You can rough chop the garlic first but my processor does a good enough job with the cloves left whole.  Toss them in with the basil leaves and put the top on the processor.  Begin to blend the two ingredients.  As soon as they are partially broken down, begin to drizzle in some olive oil through the processor's pour hole.

Don't add too much, just enough to give a glossy sheen to the mixture.  As you continue to blend the ingredients the green will turn brighter, lighter and somewhat milkier looking.

YUM!  This looks just perfect to me.  At this point some people add in pine nuts and parmesean cheese (already finely grated).  However, I like to add the last two ingredients to my dish when I serve the food.  If there will be leftover PESTO, and if it needs to be heated, the heating process makes the cheese kind of gummy when it's already in the mixture.  Sometimes I do like to grind up the pine nuts in the mixture for a thicker, nuttier paste.

I like to add my pesto at room temperature to steaming hot pasta.  I prefer not to heat the pesto itself.  After adding the pesto to the pasta, toss it.  You shouldn't have thick green gobs, just use enough that it looks as if you have green-tinged pasta with basil flecks in it.

In my household, we also like to serve a red tomato sauce (I make a lovely homemade version learned from my Italian mother-in-law, Adele). 

My favorite preparation - tomato sauce in the bottom of the bowl.  Pasta on top of that, pesto over the pasta and slightly agitated with a fork to mix it around.  Then, a sprinkle of grated parmesean cheese and a spattering of toasted pine nuts on the top.  Add a few pieces of homemade garlic bread on the side, a big glass of red wine and dinner is served!

In the summer, we go lazy buffet style right off of the kitchen table.

Happy Dinner - PS... find someone else to wash the dishes and clean the kitchen and settle somewhere comfy to finish your wine!

Sewing and Digital Scrapbooking

You may not think so, but sewing, quilting and digital scrapbooking just might go hand in hand!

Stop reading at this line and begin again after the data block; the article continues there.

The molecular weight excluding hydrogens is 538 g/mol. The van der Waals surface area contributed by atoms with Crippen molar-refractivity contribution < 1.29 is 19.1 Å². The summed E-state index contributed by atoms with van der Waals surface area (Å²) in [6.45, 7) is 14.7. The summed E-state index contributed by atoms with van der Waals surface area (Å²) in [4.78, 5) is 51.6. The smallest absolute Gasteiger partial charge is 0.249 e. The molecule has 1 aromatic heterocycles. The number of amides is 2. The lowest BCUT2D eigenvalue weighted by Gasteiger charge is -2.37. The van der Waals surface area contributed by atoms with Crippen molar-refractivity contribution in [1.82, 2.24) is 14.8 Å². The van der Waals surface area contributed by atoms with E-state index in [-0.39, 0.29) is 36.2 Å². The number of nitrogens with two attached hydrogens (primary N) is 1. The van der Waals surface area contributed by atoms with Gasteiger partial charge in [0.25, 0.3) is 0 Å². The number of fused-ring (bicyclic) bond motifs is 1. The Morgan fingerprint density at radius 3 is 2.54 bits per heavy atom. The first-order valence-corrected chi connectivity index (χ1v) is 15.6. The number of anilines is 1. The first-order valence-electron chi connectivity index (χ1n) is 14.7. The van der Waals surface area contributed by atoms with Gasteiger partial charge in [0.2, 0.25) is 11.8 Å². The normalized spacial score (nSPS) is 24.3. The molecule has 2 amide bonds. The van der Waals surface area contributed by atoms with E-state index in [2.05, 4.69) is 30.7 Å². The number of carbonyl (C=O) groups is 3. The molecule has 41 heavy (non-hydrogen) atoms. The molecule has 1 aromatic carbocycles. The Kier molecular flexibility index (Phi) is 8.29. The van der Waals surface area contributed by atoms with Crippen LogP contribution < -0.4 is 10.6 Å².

Check out the SherYourScraps blog for a post about how these two hobbies work together -

This is page 1 of a four page post about how to combine the two efforts.

Thursday, August 4, 2011

Cutest Little Ritas!

I swear this is NOT a blog about drinking.  But when I was buying some wine last week I couldn't resist how cute these little personal sized margarita bottles were.  I had to try a 4-pack to see if the taste was as yummy as the bottles were quaint.

Needless to say, the 4-pack is now GONE and the drinks were yummy.  I like to KNOW there is tequila in my margarita and I don't like it too sweet.  These bottles were just a hint shy on the strong side but the sweetness factor was perfect.

My preferred way to drink a margarita - traditional style, on ice with salt.  Just rim your margarita glass with lime, ring the lip with salt, add some chopped ice and pour on a bottle. One bottle fit my glass almost perfectly.  Bottoms up!

Wednesday, August 3, 2011

Trash to Treasure Birthday Chair

I couldn't decide what to get my niece Maisie for her 2nd birthday - but then... THERE IT WAS.

As I was on my way to the post office, a little wooden rocker sat all alone by the curb in front of a neighbor's house.  The next day was trash day.

On my way back from the post office, I hoped the little chair would still be there and lo and behold, it was.

I figured the chair must be broken but it wasn't.  It had some kids' stickers stuck to it and quite a bit of permanent marker drawn on it but otherwise, it was perfect.  Into my trunk it went.  I had plans for this little seat.

The first thing I did was get my husband to remove the stickers and sand it down as much as possible.  Here's how it looked after he gave it a whirl:

Unfortunately, the week leading up to Maisie's birthday was very humid and my house isn't centrally air conditioned.  That was not good for getting the paint to dry.  I decided to use an oil based paint because I had some left from another project and it was just the right color of off-white that still appeared white.  First I gave it a good prime.  When the primer was dry, nicely covering the marker that didn't sand away, I brushed on the first coat.

It took 2 coats of paint and seemed to take forever to dry between coats.  While it was drying I decided to make a little cushion for it.  I pieced together some strips for the top and made the back so it had a slip-in opening.  I attached some rick rack to tie the cushion to the spindles.  I filled the cushion with some really cheap batting that a friend had used to wrap and send a gift to us.

Here's how it looked when it was done:

I wished I had made the cover a LITTLE bigger.  I custom made the pattern by drawing it on some newspaper and I should have been a little more careful with my sizing. 

However, Maisie's bottom fit on it just fine.  Though the cute little chair is totally cuter when filled with my adorable little red-headed niece complete with little pony tails!